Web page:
Laceration repairYou see a patient with a large V-shaped laceration under tension requiring suture repair. Resist the temptation to simply pull the edges together and close the laceration with simple interrupted or running sutures. Excessive tension on a flap edge during the healing process can compromise its blood supply. This causes ischemia to the healing tissue, which in turn makes that flap edge more likely to dehisce, necrose, and become infected.

Trick of the Trade:

Laceration repair using V-to-Y flap technique

Consider reducing the wound tension by converting the V-flap in to a Y-shaped flap using a carefully placed half-buried horizontal mattress suture (also known as a corner suture).  An extra few minutes spent planning this closure will facilitate easier immediate closure and create a better long term outcome for your patient.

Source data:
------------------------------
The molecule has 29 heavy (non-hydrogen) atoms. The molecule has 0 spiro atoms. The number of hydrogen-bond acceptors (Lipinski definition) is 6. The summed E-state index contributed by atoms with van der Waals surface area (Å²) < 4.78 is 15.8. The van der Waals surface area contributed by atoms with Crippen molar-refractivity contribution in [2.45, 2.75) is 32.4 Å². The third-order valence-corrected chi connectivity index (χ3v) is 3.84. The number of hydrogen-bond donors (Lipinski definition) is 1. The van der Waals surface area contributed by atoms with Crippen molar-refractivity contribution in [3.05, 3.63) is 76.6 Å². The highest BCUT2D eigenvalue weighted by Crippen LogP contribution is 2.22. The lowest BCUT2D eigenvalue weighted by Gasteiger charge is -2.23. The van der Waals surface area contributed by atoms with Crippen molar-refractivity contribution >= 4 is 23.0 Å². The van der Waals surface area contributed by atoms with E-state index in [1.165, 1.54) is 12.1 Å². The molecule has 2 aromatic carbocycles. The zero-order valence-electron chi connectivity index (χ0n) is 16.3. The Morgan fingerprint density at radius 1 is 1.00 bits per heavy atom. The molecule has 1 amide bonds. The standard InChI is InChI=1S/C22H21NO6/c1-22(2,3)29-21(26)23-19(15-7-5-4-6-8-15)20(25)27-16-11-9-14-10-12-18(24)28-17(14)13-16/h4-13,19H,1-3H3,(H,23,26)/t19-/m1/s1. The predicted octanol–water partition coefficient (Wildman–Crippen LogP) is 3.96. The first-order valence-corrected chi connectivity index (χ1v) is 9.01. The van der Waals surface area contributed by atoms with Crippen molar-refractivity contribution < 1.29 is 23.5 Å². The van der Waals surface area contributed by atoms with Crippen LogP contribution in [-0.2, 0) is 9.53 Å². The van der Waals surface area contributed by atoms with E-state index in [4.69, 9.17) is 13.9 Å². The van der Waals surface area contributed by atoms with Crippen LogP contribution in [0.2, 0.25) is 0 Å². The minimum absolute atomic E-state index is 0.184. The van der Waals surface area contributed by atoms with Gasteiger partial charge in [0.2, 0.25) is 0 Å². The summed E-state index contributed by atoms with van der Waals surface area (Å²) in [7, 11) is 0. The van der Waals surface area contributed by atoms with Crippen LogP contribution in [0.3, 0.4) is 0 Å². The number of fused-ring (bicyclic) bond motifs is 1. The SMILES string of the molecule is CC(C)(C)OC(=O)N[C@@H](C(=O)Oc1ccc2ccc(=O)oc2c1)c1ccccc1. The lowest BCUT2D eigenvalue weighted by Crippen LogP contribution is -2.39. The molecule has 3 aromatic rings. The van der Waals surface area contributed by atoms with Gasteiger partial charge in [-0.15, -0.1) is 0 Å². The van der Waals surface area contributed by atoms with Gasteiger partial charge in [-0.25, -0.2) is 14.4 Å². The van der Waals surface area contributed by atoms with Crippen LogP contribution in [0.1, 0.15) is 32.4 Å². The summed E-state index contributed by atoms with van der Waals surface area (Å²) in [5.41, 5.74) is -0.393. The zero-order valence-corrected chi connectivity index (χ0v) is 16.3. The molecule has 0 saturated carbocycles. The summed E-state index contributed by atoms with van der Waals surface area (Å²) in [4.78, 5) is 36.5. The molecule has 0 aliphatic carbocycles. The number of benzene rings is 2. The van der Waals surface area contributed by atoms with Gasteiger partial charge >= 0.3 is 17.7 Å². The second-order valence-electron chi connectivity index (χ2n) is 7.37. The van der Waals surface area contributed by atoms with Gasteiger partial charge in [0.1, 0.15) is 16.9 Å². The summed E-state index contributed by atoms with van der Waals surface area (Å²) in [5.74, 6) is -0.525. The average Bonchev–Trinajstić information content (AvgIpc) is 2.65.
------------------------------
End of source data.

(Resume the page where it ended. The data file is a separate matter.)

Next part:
Video from Dr. Brian Lin’s website (

 For a more detailed diagrammatic explanation of this technique, visit the full blog post at my site.


Want to hear more from Dr. Brian Lin?

Brian will be one of the featured speakers at the 2015 High Risk Emergency Medicine Conference in Hawaii. There he will be talking about not only Advanced Laceration Management but also Abdominal Vascular Emergencies, Burns, and Eye Emergencies!


Brian Lin, MD
UCSF Assistant Professor of Emergency Medicine
Kaiser Permanente Hospital, San Francisco, CA
Founder and author,
Brian Lin, MD


Emergency Physician at Kaiser Permanente; UCSF Clinical Assistant Professor; FOAMEd Enthusiast; founder of the MedEd site; Dad & Husband